the flash up higher).
Sigma has a maximum aperture of f/2.8 and a minimum of f/22. Focusing
can be as close as about half a foot (.15m). Depth of field marks
for f/8, f/11, f/16, and f/22 are provided, as is an infrared focus
index mark. You can't use filters on the front of this lens due
to the built-in "butterfly" style hood, though I've successfully
held Cokin P sized graduated neutral density filters without showing
focus ring is modest in size, but easily found and, for an autofocus
lens, well damped in feel. There's an auto/manual focus switch on
the lens, but it is quite close to the mount and thus a bit close
to camera on some bodies (the bulges on some Kodak bodies, for example,
make it tough to get to the switch). Focus is obtained in a little
more than a quarter turn from near to far distances. There are 7
elements in 6 groups, so this is a relatively simple lens design.
lens comes with a built-in butterfly type hood. You also get a slide-on
lens cap and a padded carrying case for the lens.
size is modest: less than 3 inches (70.5mm) in overall length and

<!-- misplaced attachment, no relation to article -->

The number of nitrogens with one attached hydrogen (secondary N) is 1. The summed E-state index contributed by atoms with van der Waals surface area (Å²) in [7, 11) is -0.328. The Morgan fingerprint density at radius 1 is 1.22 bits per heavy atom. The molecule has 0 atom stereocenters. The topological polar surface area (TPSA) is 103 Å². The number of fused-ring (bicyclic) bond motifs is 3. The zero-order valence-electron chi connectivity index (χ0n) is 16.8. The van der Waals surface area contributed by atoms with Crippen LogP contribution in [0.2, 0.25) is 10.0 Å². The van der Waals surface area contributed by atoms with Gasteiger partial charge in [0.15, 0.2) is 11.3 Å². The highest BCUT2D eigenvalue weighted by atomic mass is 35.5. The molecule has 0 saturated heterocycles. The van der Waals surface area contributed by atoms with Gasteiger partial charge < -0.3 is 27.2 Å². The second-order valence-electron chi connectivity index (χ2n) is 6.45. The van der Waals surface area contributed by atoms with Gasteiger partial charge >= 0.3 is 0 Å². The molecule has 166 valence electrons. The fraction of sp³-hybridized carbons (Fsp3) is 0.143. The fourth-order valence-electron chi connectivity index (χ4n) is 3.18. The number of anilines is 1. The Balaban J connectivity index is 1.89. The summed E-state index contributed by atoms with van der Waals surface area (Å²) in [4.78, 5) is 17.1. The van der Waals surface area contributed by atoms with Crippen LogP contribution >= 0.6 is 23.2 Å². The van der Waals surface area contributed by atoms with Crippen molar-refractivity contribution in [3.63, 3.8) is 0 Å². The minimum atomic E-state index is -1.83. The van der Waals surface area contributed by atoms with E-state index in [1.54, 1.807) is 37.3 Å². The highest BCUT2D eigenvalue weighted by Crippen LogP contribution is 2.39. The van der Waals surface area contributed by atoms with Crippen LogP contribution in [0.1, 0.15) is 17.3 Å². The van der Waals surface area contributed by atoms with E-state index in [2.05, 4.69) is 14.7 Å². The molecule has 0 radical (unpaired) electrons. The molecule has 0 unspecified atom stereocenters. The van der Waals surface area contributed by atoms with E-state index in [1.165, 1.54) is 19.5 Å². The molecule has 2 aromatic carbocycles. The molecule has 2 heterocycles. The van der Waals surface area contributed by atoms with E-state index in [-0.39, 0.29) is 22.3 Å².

nearly the same in diameter. Build quality is quite good overall.
not much to say. As noted, the focus ring has a decent feel in manual
focus modes, and the lens is well marked for focus decisions.
front element is highly convex and it is easy to touch the front
element, even with the built-in hood. The slip-on lens cap is a
two-part piece as it is on all the Sigmas with built-in hoods I've
used. Unlike those earlier ones (Sigma 14mm, Sigma 15-30mm), this
one seems to fit more snugly and is more secure. The pop-off front
cap on the lens cap is essentially useless here, though (on the
15-30mm, you can remove it to mount 82mm filters at longer focal
is quick and somewhat quiet. Overall sharpness is excellent, though
I do note a bit of softness in the corners, especially wide open.
Depth of field is phenomenal even wide open, which tends to increase
the perception of sharpness of the lens. Chromatic aberration is
minimal (and not an issue on the digital bodies; a trivial issue
on the 35mm bodies). Light falloff is substantial wide open in the
corners of 35mm shots, only a minor issue for digital. By f/5.6,
light falloff is minimal and ignorable.
lines that run directly through the center of the frame are rendered
straight, while straight lines near the edges have considerable
barrel distortion (outward curve). On 35mm bodies, the extreme nature
of these curves makes for an interesting (and often useful) effect;
it's so obvious and exaggerated that viewers will know that's what
you were shooting for. On digital bodies, though, this looks less
obvious and can be confused with simply extreme barrel distortion.